That Heart Flutter Wasn’t from Cupid’s Arrow

Valentine’s Day was just a couple months back, and many people hopefully felt their hearts flutter just a bit.

At Hunterdon Cardiovascular, our cardiologists are more concerned with a different type of flutter that’s not to do with your love life — atrial flutter, which occurs in the right atrium. While atrial flutter itself is not life threatening, if left untreated it can lead to atrial fibrillation and stroke.

We treat atrial flutter at Hunterdon Cardiovascular Associates.

What is atrial flutter?

Atrial flutter occurs when an abnormal conduction circuit develops inside the right atrium. When this happens, it allows that right atria to beat very fast, around 300 beats per minute. At the same time the lower chambers of the heart, the ventricles, beat at a slower rate of around 75 to 100 beats per minute.

This type of rhythm is called tachycardia. In atrial flutter, it is more specifically known as supraventricular (above the ventricles) tachycardia.

What is dangerous about atrial flutter?

As with most rhythm abnormalities, the problem when the heart beats too quickly is that it doesn’t pump blood as well. You could equate this metaphorically to pumping a bellows when stoking a fire. If you pump it very quickly, the bursts are smaller and uneven. When you pump it fully, yet at a slower rate, the airflow is strong and even.

This ineffective blood flow moves the blood more slowly. This is a prime recipe for blood clot formation, and these clots can travel to the brain and lead to a stroke. Vital organs such as the brain and the heart muscle may not get enough blood, due to this uneven pumping. This can lead to congestive heart failure, heart attack, and stroke.

Who gets atrial flutter?

Atrial flutter occurs most commonly in elderly patients. People with high blood pressure, as well as heart disease or congenital heart abnormalities, are more prone to developing atrial flutter. Atrial flutter can come and go. This is known as paroxysmal atrial flutter. Less frequently, the condition is almost permanent.

Symptoms of atrial flutter

  • Palpitations
  • A fluttering or tremor-like feeling in the chest
  • Shortness of breath
  • Anxiety

For those with heart or lung disease, these more significant symptoms can occur:

  • Chest pains
  • Feeling faint or light-headed
  • Fainting

Treating atrial flutter

Our cardiologists treat atrial flutter with various types of medications, as well as catheter ablation. This solves the problem in most people.

Do you have any symptoms of atrial flutter? If so, don’t hesitate to call the heart specialists at Hunterdon Cardiovascular Associates, (908) 788-1710, and let’s check out your heart.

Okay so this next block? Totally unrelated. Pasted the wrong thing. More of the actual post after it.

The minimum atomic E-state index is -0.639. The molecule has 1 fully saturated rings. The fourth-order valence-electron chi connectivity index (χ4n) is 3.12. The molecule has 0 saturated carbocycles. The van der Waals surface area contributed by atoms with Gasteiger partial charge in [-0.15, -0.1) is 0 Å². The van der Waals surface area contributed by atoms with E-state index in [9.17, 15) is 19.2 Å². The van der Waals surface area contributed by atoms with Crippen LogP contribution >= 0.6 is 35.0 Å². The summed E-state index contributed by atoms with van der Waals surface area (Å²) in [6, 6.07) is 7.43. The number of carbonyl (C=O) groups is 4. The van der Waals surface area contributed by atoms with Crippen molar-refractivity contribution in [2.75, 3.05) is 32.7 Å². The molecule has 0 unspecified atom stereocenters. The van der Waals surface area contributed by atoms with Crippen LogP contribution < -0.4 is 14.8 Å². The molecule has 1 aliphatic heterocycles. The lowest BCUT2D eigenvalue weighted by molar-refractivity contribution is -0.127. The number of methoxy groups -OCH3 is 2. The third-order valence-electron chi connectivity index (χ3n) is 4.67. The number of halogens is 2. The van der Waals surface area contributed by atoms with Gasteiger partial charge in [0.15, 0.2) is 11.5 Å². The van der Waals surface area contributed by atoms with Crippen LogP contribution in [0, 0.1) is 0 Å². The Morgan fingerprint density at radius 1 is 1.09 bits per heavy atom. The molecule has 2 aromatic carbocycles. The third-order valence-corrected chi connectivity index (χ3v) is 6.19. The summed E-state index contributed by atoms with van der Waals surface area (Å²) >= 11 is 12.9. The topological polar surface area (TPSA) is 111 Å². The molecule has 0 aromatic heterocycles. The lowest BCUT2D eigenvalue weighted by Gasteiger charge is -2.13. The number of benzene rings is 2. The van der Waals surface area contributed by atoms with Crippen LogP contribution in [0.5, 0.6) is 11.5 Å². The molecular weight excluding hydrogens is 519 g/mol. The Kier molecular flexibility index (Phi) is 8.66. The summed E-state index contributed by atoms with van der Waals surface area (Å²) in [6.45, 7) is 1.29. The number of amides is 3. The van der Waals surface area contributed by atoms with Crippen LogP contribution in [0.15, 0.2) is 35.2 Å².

Posted in: Hunterdon Heart & Vascular Center

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At Hunterdon Cardiovascular Associates (HCA) we are taking a proactive approach in safeguarding our patients to reduce the spread of COVID-19 (Coronavirus).

If you think you have been exposed to COVID-19 and develop a fever and symptoms, such as cough or difficulty breathing, we urge you to call the Hunterdon Medical Center (HMC) patient hotline at 908 788-6440 or contact your primary care physician as soon as possible. In addition, we ask that, if you believe you have potentially been exposed to someone who is demonstrating symptoms, or has been diagnosed with COVID19, that you contact our office and speak with a staff member who will ask you several questions to determine whether you should be seen in our office, the emergency department or by your primary care physician.

We are scheduling patients currently utilizing the CDC, Cardiology Society and the Department of Health recommendations (sanitizing, social distancing and screening patients before they enter the practice). We are always available for your urgent questions and will continue to have a cardiologist on call 24/7.

In the meantime, we ask that you keep yourself informed by logging on to the CDC (WEBSITE) for the latest information ensuring that you follow their recommendation in reducing the spread of coronavirus (avoiding close contact with others as much as possible).

We all must do our part to flatten the curve and stall the spread of this virus.

As information changes in our communities, the state of NJ and the CDC, we will continue to keep you informed.

Wishing all of our patients good health.